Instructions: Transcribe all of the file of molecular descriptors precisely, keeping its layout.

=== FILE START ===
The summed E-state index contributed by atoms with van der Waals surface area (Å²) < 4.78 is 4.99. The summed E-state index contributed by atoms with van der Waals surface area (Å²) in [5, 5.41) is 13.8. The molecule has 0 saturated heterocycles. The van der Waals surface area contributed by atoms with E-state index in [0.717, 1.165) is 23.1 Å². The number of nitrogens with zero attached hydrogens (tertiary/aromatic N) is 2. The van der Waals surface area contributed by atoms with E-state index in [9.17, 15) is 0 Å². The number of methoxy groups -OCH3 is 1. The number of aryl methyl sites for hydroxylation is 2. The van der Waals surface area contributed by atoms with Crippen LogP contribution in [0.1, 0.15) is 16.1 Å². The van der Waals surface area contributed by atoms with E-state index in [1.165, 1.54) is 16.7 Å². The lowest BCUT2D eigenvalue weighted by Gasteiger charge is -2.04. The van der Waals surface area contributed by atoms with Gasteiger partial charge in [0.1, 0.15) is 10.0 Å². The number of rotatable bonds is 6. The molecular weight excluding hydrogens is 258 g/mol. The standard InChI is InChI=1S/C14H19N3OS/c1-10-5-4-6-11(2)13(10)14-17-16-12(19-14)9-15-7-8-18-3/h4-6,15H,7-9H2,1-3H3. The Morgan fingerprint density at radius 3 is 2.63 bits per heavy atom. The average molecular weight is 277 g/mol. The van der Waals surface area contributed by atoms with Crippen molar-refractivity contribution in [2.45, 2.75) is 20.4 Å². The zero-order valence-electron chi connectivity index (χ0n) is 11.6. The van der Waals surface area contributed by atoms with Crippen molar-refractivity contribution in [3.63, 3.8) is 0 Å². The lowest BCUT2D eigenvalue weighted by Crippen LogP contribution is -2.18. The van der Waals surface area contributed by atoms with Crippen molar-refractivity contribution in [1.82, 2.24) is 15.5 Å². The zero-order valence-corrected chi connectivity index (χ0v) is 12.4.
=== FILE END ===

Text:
The summed E-state index contributed by atoms with van der Waals surface area (Å²) < 4.78 is 4.99. The summed E-state index contributed by atoms with van der Waals surface area (Å²) in [5, 5.41) is 13.8. The molecule has 0 saturated heterocycles. The van der Waals surface area contributed by atoms with E-state index in [0.717, 1.165) is 23.1 Å². The number of nitrogens with zero attached hydrogens (tertiary/aromatic N) is 2. The van der Waals surface area contributed by atoms with E-state index in [9.17, 15) is 0 Å². The number of methoxy groups -OCH3 is 1. The number of aryl methyl sites for hydroxylation is 2. The van der Waals surface area contributed by atoms with Crippen LogP contribution in [0.1, 0.15) is 16.1 Å². The van der Waals surface area contributed by atoms with E-state index in [1.165, 1.54) is 16.7 Å². The lowest BCUT2D eigenvalue weighted by Gasteiger charge is -2.04. The van der Waals surface area contributed by atoms with Gasteiger partial charge in [0.1, 0.15) is 10.0 Å². The number of rotatable bonds is 6. The molecular weight excluding hydrogens is 258 g/mol. The standard InChI is InChI=1S/C14H19N3OS/c1-10-5-4-6-11(2)13(10)14-17-16-12(19-14)9-15-7-8-18-3/h4-6,15H,7-9H2,1-3H3. The Morgan fingerprint density at radius 3 is 2.63 bits per heavy atom. The average molecular weight is 277 g/mol. The van der Waals surface area contributed by atoms with Crippen molar-refractivity contribution in [2.45, 2.75) is 20.4 Å². The zero-order valence-electron chi connectivity index (χ0n) is 11.6. The van der Waals surface area contributed by atoms with Crippen molar-refractivity contribution in [3.63, 3.8) is 0 Å². The lowest BCUT2D eigenvalue weighted by Crippen LogP contribution is -2.18. The van der Waals surface area contributed by atoms with Crippen molar-refractivity contribution in [1.82, 2.24) is 15.5 Å². The zero-order valence-corrected chi connectivity index (χ0v) is 12.4.